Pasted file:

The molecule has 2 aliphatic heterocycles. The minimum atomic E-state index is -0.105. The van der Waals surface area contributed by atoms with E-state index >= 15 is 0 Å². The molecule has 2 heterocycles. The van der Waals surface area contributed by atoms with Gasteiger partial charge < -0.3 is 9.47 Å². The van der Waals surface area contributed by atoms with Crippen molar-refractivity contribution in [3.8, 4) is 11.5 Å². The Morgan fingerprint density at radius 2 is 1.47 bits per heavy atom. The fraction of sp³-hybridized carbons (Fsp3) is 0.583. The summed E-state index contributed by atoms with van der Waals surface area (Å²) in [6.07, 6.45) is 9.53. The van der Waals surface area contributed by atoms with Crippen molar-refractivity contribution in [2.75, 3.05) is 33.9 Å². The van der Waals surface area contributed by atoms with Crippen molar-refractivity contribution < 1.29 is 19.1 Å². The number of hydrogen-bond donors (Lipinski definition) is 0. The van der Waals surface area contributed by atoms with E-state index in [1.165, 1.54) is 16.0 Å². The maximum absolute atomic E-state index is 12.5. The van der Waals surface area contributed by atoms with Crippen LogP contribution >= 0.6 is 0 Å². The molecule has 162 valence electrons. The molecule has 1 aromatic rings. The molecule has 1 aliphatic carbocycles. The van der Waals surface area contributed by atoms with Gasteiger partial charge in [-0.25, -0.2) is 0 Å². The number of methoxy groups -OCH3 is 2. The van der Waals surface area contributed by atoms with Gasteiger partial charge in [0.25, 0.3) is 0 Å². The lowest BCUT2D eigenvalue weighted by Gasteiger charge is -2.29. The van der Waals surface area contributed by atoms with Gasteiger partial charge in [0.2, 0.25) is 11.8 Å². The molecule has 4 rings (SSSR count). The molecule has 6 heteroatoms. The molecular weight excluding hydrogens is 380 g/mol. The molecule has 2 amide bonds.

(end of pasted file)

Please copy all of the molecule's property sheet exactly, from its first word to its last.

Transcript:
The molecule has 2 aliphatic heterocycles. The minimum atomic E-state index is -0.105. The van der Waals surface area contributed by atoms with E-state index >= 15 is 0 Å². The molecule has 2 heterocycles. The van der Waals surface area contributed by atoms with Gasteiger partial charge < -0.3 is 9.47 Å². The van der Waals surface area contributed by atoms with Crippen molar-refractivity contribution in [3.8, 4) is 11.5 Å². The Morgan fingerprint density at radius 2 is 1.47 bits per heavy atom. The fraction of sp³-hybridized carbons (Fsp3) is 0.583. The summed E-state index contributed by atoms with van der Waals surface area (Å²) in [6.07, 6.45) is 9.53. The van der Waals surface area contributed by atoms with Crippen molar-refractivity contribution in [2.75, 3.05) is 33.9 Å². The van der Waals surface area contributed by atoms with Crippen molar-refractivity contribution < 1.29 is 19.1 Å². The number of hydrogen-bond donors (Lipinski definition) is 0. The van der Waals surface area contributed by atoms with E-state index in [1.165, 1.54) is 16.0 Å². The maximum absolute atomic E-state index is 12.5. The van der Waals surface area contributed by atoms with Crippen LogP contribution >= 0.6 is 0 Å². The molecule has 162 valence electrons. The molecule has 1 aromatic rings. The molecule has 1 aliphatic carbocycles. The van der Waals surface area contributed by atoms with Gasteiger partial charge in [-0.25, -0.2) is 0 Å². The number of methoxy groups -OCH3 is 2. The van der Waals surface area contributed by atoms with Gasteiger partial charge in [0.25, 0.3) is 0 Å². The lowest BCUT2D eigenvalue weighted by Gasteiger charge is -2.29. The van der Waals surface area contributed by atoms with Gasteiger partial charge in [0.2, 0.25) is 11.8 Å². The molecule has 4 rings (SSSR count). The molecule has 6 heteroatoms. The molecular weight excluding hydrogens is 380 g/mol. The molecule has 2 amide bonds.